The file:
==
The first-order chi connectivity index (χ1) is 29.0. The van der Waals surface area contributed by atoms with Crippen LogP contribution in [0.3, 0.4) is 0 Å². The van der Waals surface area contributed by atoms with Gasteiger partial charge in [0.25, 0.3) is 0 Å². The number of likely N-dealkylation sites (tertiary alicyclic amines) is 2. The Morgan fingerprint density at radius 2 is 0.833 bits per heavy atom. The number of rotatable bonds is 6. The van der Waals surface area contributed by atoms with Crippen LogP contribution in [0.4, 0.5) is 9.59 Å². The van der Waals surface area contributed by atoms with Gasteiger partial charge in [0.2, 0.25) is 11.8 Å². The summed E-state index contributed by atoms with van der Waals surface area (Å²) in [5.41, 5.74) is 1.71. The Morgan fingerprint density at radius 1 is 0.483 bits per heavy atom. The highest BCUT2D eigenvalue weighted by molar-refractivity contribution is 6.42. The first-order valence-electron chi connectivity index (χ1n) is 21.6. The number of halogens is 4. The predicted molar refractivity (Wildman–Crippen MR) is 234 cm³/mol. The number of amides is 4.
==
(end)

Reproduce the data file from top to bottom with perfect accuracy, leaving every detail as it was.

The first-order chi connectivity index (χ1) is 29.0. The van der Waals surface area contributed by atoms with Crippen LogP contribution in [0.3, 0.4) is 0 Å². The van der Waals surface area contributed by atoms with Gasteiger partial charge in [0.25, 0.3) is 0 Å². The number of likely N-dealkylation sites (tertiary alicyclic amines) is 2. The Morgan fingerprint density at radius 2 is 0.833 bits per heavy atom. The number of rotatable bonds is 6. The van der Waals surface area contributed by atoms with Crippen LogP contribution in [0.4, 0.5) is 9.59 Å². The van der Waals surface area contributed by atoms with Gasteiger partial charge in [0.2, 0.25) is 11.8 Å². The summed E-state index contributed by atoms with van der Waals surface area (Å²) in [5.41, 5.74) is 1.71. The Morgan fingerprint density at radius 1 is 0.483 bits per heavy atom. The highest BCUT2D eigenvalue weighted by molar-refractivity contribution is 6.42. The first-order valence-electron chi connectivity index (χ1n) is 21.6. The number of halogens is 4. The predicted molar refractivity (Wildman–Crippen MR) is 234 cm³/mol. The number of amides is 4.